Synopses & Reviews
In May 2001, a group of men attempted to cross the border into the desert of southern Arizona, through the deadliest region of the continent, a place called the Devil's Highway. Twenty-six people fathers and sons, brothers and strangers entered a desert so harsh and desolate that even the Border Patrol is afraid to travel through it. For hundreds of years, men have tried to conquer this land, and for hundreds of years the desert has stolen their souls and swallowed their blood.
Along the Devil's Highway, days are so hot that dead bodies naturally mummify almost immediately. And that May, twenty-six men went in.
Twelve came back out.
Now, Luis Alberto Urrea tells the story of this modern Odyssey. He takes us back to the small towns and unpaved cities south of the border, where the poor fall prey to dreams of a better life and the sinister promises of smugglers. We meet the men who will decide to make the crossing along the Devil's Highway and, on the other side of the border, the men who are ready to prevent them from reaching their destination. Urrea reveals exactly what happened when the twenty-six headed into the wasteland, and how they were brutally betrayed by the one man they had trusted most. And from that betrayal comes the Inferno, a descent into a world of cactus spines, labyrinths of sand, mountains shaped like the teeth of a shark, and a screaming sun so intense that even at midnight the temperature had only dropped to 97 degrees. And yet, the men would not give up. The Devil's Highway is a story of astonishing courage and strength, of an epic battle of men against circumstance. These twenty-six men would look the Devil in the eyes and some of them would not blink.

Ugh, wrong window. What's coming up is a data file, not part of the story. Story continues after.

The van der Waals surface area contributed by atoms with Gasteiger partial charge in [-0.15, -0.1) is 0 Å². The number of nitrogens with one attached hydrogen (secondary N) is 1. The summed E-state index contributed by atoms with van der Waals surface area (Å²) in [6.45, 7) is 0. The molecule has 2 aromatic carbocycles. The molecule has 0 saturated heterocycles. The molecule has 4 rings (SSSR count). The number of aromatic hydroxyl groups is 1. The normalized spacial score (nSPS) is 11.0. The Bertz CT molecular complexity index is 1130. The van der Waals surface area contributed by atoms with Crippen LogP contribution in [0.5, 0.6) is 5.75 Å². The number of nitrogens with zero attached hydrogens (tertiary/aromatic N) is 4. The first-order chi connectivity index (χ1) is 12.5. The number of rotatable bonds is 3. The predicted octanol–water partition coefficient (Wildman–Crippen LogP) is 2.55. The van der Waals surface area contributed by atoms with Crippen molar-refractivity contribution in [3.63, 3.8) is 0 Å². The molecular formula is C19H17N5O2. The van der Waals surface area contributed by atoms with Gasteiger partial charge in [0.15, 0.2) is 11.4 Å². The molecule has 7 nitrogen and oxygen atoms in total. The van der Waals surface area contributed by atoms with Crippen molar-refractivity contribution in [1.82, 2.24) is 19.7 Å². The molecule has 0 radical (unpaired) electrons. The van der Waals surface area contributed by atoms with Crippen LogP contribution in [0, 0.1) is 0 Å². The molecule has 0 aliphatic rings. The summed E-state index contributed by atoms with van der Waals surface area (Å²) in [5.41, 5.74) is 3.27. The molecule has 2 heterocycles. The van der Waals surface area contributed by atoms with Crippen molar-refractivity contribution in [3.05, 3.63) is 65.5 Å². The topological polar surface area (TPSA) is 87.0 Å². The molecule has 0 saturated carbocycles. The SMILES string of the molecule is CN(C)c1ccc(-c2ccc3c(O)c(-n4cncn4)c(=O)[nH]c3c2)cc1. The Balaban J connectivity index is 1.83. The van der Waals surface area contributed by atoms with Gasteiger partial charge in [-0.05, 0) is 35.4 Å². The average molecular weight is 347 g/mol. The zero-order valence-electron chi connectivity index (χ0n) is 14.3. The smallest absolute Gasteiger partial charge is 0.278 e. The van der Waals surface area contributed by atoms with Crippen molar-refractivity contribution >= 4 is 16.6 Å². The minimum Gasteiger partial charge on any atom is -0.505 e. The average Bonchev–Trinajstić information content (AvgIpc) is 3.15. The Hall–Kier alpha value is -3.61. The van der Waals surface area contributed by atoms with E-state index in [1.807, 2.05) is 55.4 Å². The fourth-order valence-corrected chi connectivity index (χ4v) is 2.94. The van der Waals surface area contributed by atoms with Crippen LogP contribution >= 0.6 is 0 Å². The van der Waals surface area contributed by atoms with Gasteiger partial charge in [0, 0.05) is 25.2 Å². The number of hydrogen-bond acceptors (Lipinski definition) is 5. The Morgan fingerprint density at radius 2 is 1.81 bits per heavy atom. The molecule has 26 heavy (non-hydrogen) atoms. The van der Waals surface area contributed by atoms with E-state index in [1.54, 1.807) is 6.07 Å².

Spectacularly written, The Devil's Highway is the great leap forward for one of America's finest writers, a trip to hell and back that is not only an astonishing piece of investigative reporting but also a literary tour de force.
"A horrendous story told with bitter skill, highlighting the whole sordid, greedy mess that attends illegal broader crossings." Kirkus Reviews
"Urrea...is keenly attuned to such eloquent and awful ironies and uses them to punctuate the The Devil's Highway, a painstaking, unsentimental and oddly lyrical chronology of the traveling party's horrific trek through the Sonora." Washington Post
"The imaginative license Urrea takes...produces a powerful, almost diabolical impression of the disaster and the exploitative conditions at the border. Urrea shows immigration policy on the human level." Booklist
The author of Across the Wire offers brilliant investigative reporting of what went wrong when, in May 2001, a group of 26 men attempted to cross the Mexican border into the desert of southern Arizona. Only 12 men came back out. Superb . . . Nothing less than a saga on the scale of the Exodus and an ordeal as heartbreaking as the Passion . . . The book comes vividly alive with a richness of language and a mastery of narrative detail that only the most gifted of writers are able to achieve.--Los Angeles Times Book Review.
In a new 10th anniversary edition: "The single most compelling, lucid, and lyrical contemporary account of the absurdity of U.S. border policy" (The Atlantic).
In May 2001, a group of men attempted to cross the Mexican border into the desert of southern Arizona, through the deadliest region of the continent, the "Devil's Highway." Three years later, Luis Alberto Urrea wrote about what happened to them. The result was a national bestseller, a Pulitzer Prize finalist, a "book of the year" in multiple newspapers, and a work proclaimed as a modern American classic.
About the Author
Urrea is the recipient of an American Book Award, a Western States Book Award, and a Colorado Book Award, and he has been inducted into the Latino Literary Hall of Fame.